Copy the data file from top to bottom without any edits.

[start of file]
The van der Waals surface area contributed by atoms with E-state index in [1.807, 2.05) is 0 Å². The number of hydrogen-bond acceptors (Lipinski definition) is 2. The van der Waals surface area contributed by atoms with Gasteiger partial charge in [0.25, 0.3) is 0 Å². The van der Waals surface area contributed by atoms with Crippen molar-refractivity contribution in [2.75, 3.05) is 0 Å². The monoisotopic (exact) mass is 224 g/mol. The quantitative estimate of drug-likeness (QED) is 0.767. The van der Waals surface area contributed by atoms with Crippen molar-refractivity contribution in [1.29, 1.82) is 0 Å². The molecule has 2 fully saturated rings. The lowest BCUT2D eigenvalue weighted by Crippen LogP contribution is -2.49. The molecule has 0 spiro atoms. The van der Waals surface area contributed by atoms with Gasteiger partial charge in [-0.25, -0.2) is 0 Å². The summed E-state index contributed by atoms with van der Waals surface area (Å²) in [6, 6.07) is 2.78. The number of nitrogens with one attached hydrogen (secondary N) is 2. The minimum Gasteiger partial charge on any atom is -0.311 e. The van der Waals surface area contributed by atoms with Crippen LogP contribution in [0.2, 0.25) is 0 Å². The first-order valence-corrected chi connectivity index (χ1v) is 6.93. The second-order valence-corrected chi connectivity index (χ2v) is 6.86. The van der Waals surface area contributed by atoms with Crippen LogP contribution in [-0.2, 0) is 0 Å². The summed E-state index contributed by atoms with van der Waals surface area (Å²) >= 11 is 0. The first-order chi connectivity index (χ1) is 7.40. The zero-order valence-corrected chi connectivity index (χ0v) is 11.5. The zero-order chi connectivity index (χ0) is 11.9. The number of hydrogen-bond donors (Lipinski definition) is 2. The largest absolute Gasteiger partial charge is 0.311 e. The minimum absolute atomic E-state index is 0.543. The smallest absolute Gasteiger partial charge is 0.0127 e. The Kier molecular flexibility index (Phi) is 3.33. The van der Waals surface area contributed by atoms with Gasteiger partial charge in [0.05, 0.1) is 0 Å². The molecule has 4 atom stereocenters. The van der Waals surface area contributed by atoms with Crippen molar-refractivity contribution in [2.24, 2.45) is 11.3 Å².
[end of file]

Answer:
The van der Waals surface area contributed by atoms with E-state index in [1.807, 2.05) is 0 Å². The number of hydrogen-bond acceptors (Lipinski definition) is 2. The van der Waals surface area contributed by atoms with Gasteiger partial charge in [0.25, 0.3) is 0 Å². The van der Waals surface area contributed by atoms with Crippen molar-refractivity contribution in [2.75, 3.05) is 0 Å². The monoisotopic (exact) mass is 224 g/mol. The quantitative estimate of drug-likeness (QED) is 0.767. The van der Waals surface area contributed by atoms with Crippen molar-refractivity contribution in [1.29, 1.82) is 0 Å². The molecule has 2 fully saturated rings. The lowest BCUT2D eigenvalue weighted by Crippen LogP contribution is -2.49. The molecule has 0 spiro atoms. The van der Waals surface area contributed by atoms with Gasteiger partial charge in [-0.25, -0.2) is 0 Å². The summed E-state index contributed by atoms with van der Waals surface area (Å²) in [6, 6.07) is 2.78. The number of nitrogens with one attached hydrogen (secondary N) is 2. The minimum Gasteiger partial charge on any atom is -0.311 e. The van der Waals surface area contributed by atoms with Crippen LogP contribution in [0.2, 0.25) is 0 Å². The first-order valence-corrected chi connectivity index (χ1v) is 6.93. The second-order valence-corrected chi connectivity index (χ2v) is 6.86. The van der Waals surface area contributed by atoms with Crippen LogP contribution in [-0.2, 0) is 0 Å². The summed E-state index contributed by atoms with van der Waals surface area (Å²) >= 11 is 0. The first-order chi connectivity index (χ1) is 7.40. The zero-order valence-corrected chi connectivity index (χ0v) is 11.5. The zero-order chi connectivity index (χ0) is 11.9. The number of hydrogen-bond donors (Lipinski definition) is 2. The largest absolute Gasteiger partial charge is 0.311 e. The minimum absolute atomic E-state index is 0.543. The smallest absolute Gasteiger partial charge is 0.0127 e. The Kier molecular flexibility index (Phi) is 3.33. The van der Waals surface area contributed by atoms with Gasteiger partial charge in [0.05, 0.1) is 0 Å². The molecule has 4 atom stereocenters. The van der Waals surface area contributed by atoms with Crippen molar-refractivity contribution in [2.24, 2.45) is 11.3 Å².